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Clinical Notes: Wound Photography, Lymphedema, GI Complaints

Wound photography may motivate patients

Having patients view photographs of their wounds can motivate them to become more involved in managing those wounds, according to a study in International Wound Journal, particularly when wounds are in difficult-to-see locations.

In the wound care clinic where the study took place, 86% of patients had difficult-to-see wounds and only 20% monitored their wounds for healing progress, relying instead on clinicians.

Patient perception of wound photography” notes that patients report a loss of autonomy when they can’t view their wound, 81% said photographing the wound would help them track its progress, and 58% said photography would give them more involvement in their own care.

Lymphedema after surgery for endometrial cancer

The risk of developing lower-extremity lymphedema is 23% for women with endometrial cancer who undergo lymphadenectomy compared with hysterectomy alone, with an overall prevalence of 47%, according to “Lymphedema after surgery for endometrial cancer: Prevalence, risk factors, and quality of life.”

The study in Obstetrics and Gynecology, which included 1,048 patients, also found that multiple quality-of-life scores were worse in women who developed lower-extremity lymphedema.

Diabetic sensorimotor neuropathy may explain GI complaints

A study in the Journal of Diabetes and Its Complications concludes that in patients with diabetes and sensorimotor neuropathy, there’s “substantial evidence of concomitant cutaneous, cardiac and visceral autonomic neuropathies.” The authors of the study add that diabetic sensorimotor neuropathy can reduce quality of life and may explain the higher prevalence of GI complaints.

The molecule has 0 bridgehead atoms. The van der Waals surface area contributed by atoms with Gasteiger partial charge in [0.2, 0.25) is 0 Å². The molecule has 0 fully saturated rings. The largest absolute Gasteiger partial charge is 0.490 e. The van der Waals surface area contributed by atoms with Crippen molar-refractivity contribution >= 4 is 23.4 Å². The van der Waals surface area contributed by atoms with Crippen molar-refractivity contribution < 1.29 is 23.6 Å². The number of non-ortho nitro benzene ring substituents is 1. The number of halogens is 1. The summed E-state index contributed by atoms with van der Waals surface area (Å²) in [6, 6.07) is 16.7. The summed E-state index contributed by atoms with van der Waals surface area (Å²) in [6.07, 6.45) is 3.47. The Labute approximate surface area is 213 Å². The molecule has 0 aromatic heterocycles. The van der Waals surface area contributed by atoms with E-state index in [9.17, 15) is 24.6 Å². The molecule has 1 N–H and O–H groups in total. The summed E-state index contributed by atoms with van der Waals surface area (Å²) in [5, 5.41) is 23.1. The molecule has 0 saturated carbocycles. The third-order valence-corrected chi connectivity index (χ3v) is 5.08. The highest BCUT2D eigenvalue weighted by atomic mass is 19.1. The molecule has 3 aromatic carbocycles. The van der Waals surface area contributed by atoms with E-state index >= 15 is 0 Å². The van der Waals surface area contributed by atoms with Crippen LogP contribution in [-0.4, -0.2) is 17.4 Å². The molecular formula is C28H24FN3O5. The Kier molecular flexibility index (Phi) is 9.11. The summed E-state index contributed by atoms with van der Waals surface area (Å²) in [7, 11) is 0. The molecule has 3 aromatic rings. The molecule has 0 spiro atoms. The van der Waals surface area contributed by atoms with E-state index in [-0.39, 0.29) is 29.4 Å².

Association between visceral, cardiac and sensorimotor polyneuropathies in diabetes mellitus” studied 20 patients with sensorimotor neuropathy and diabetes and 16 healthy control subjects.

Growth factor therapy may improve healing time for partial-thickness burns

Topical application of growth factor (GF) therapy in patients with partial-thickness burns reduces healing time compared with standard wound care alone, according to an analysis in International Wound Journal.

The authors of “Growth factor therapy in patients with partial-thickness burns: A systematic review and meta-analysis” analyzed 13 studies comprising a total of 1,924 participants with 2,130 wounds to evaluate the effects of fibroblast growth factor (FGF), epidermal growth factor (EGF), and granulocyte macrophage-colony stimulating factor on partial-thickness burns. In addition to decreased healing time, scar improvement was noted with FGF and EGF.

Patients who received GFs had no significant increase in adverse events.

Factors associated with infection in patients with extremity lymphedema

Factors associated with reported infection and lymphedema symptoms among individuals with extremity lymphedema” found that the following factors are associated with infection: male gender, self-report of heaviness, and lower-extremity as opposed to upper-extremity involvement. Factors associated with symptoms include infection, lower knowledge level of self-care, and presence of secondary lower-extremity lymphedema.

Factors associated with both infection and symptoms include decreased annual household income and decreased self-care, according to the survey of 1,837 participants, which was published in Rehabilitation Nursing.

Fitzpatrick Skin Type Scale studied